Beaver River (Canada)

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Beaver River
Beaver River AB.JPG
The Beaver south of Lac La Biche, Alberta
Origin Beaver Lake (Alberta)
Mouth Lac Île-à-la-Crosse, Saskatchewan
55°25′51″N 107°45′23″W / 55.43087°N 107.75635°W / 55.43087; -107.75635 (Beaver River mouth)Coordinates: 55°25′51″N 107°45′23″W / 55.43087°N 107.75635°W / 55.43087; -107.75635 (Beaver River mouth)
Basin countries  Canada
Length 491 kilometers (305 mi)
Mouth elevation 421 meters (1,381 ft)
Avg. discharge 653,000,000 m3/year (AB/SK border)
Basin area 14,500 km2 (Alberta)

Beaver River is a large river in east-central Alberta and central Saskatchewan, Canada. It flows east through Alberta and Saskatchewan and then turns sharply north to flow into Lac Île-à-la-Crosse on the Churchill River which flows into Hudson Bay. It marks the approximate northern limit of paved roads and dense population. The Alberta part is in the Cold Lake oil sands.

Beaver River has a catchment area of 14,500 km2 in Alberta,[1] where it drains the lake system in Lac La Biche County. The total length is 491 km.[2] It was first documented on the Turnor map of 1790, and then confirmed on the Harmon map of 1820.[3]

River basin and course[edit]

The Beaver River Basin is part of the Churchill River basin and is east of the Athabasca River basin and north of the North Saskatchewan River basin.

The east-flowing part is at the approximate northern limit of paved roads and reasonably dense population. It passes in and out of the forest zone several times and is approximately parallel to Alberta Highway 55 and Saskatchewan Highway 55. Its source, Beaver Lake (Alberta) is just south of Lac la Biche (Alberta) which drains into the Athabasca. It exits Beaver Lake on the west side and flows south until it receives from the west the Amisk River. The outflow of Moose Lake (Alberta) comes in from the south. It enters Saskatchewan just south of Cold Lake (Alberta) and from Cold Lake the Waterhen River (Saskatchewan) runs just north of and parallel to it. In Saskatchewan it receives from the southwest the outflow of Minnistikwan Lake and then the outflow of Meadow Lake, Saskatchewan to the south. At the great bend it receives from the south a river from Green Lake, Saskatchewan.

The north-flowing part flows through thinly-populated boreal forest. Saskatchewan Highway 155 follows its west bank. It receives from the east a river draining Cowan Lake (Saskatchewan) and Deleronde Lake, from the west the Waterhen River, from the east Doré River draining Doré Lake. The highway leaves the river at what appears to be Beauval airport and near Beauval, Saskatchewan it receives the outflow of Lac la Plonge from the east. It continues northward east of the south arm of the lake and enters Lac Île-à-la-Crosse across the lake from Île-à-la-Crosse town.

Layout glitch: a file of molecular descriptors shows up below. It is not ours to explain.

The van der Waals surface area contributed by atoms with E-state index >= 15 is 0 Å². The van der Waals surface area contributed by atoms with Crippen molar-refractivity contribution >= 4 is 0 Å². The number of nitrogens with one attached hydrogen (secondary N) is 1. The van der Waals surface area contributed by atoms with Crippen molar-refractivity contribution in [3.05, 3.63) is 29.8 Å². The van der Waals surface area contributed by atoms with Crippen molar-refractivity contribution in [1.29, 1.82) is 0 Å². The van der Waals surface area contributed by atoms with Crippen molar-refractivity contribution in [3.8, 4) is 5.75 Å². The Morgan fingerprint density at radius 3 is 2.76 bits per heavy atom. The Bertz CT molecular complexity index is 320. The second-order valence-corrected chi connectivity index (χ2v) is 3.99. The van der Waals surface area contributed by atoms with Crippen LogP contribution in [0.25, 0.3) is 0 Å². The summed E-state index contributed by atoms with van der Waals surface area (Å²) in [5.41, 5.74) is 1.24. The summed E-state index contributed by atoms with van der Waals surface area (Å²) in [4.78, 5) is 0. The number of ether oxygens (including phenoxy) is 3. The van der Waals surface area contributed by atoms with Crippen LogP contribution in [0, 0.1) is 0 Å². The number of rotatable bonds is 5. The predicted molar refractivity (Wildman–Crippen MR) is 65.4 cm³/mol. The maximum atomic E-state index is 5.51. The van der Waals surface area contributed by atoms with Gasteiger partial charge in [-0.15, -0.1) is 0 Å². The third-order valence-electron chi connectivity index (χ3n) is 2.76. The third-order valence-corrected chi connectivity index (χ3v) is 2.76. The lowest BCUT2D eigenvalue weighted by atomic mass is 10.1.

Tributaries[edit]

Alberta: Amisk River (west,large), Sand River (Alberta) (north,large), Mooselake River (south), Manatokan Creek (north), Jackfish Creek (north), Marie Creek (north)

Saskatchewan: Makwa River (southwest) Meadow River (south), {great bend} outlet of Green Lake, Waterhen River (Saskatchewan) (west,large), Doré River (east), outlet of Lac La Plonge (east)

Also: Fork Creek, Columbine Creek, (Muriel Creek, Reita Creek south of Cold Lake(?)), Redspring Creek

Exploration and fur trade[edit]

The river, or parts of it, is described as poor canoe country. Crews had to drag their canoes over the shallow parts and there was little game. The mouth of the Beaver River is on the main axis of the fur trade. The upper Beaver is about 50 miles north of the North Saskatchewan. From at least 1795 buffalo pemmican was brought north to feed the voyageurs on their way to the Athabasca Country. One route led south to the great bend of the Beaver, through Green Lake, Saskatchewan and over an Indian track to Fort Carlton. In 1875-76 this was replaced by a cart road at about the time steamboats appeared on the Saskatchewan. Another route went further up the Beaver to Moose Lake (Alberta) and by some route to Fort George.

The first European to reach the Beaver may have Louis Primeau in 1767. About 1768 William Pink was on the river. He went northwest from the lower Saskatchewan followed the Beaver west and returned to the Saskatchewan near Edmonton. In 1776 Primeau working for Thomas Frobisher built a post on Lac Île-à-la-Crosse. In 1781 Montreal traders built Cold Lake House near Beaver Crossing, Alberta. In perhaps 1782 the Northwest Company built a post on Green Lake. In 1798 David Thompson used the Beaver to reach Lac La Biche. In 1799 the Hudson's Bay Company decided to push west up the Churchill from Frog Portage. In that year they built rival posts on Lac Île-à-la-Crosse and Green Lake. They also built a post above the great bend at Meadow Lake, Saskatchewan that only lasted two years. There was a great deal of conflict between the two companies until the merger in 1821.

Conservation and development[edit]

Beaver River flows through a predominantly flat area with rolling and undulating hills, and many lakes are drained through meandering streams into the river; among the larger ones are: Pinehurst Lake, Cold Lake (Alberta) and Primrose Lake.

Lakeland Provincial Park, Moose Lake Provincial Park and Cold Lake Provincial Park all lie in the river basin on the Alberta side, while the Meadow Lake Provincial Park protects a large area in Saskatchewan.

The Cold Lake Area Weapons Range occupies much of the northern area of the river basin.

Fish species[edit]

The fish species include walleye, sauger, yellow perch, northern pike, lake trout, lake whitefish, cisco, white sucker, longnose sucker and burbot.

See also[edit]

References[edit]

  1. ^ Environment Alberta - River basins
  2. ^ Atlas of Canada. "Rivers in Canada". Archived from the original on 4 April 2007. Retrieved 2007-05-01. 
  3. ^ Atlas of Alberta Lakes - Beaver Lake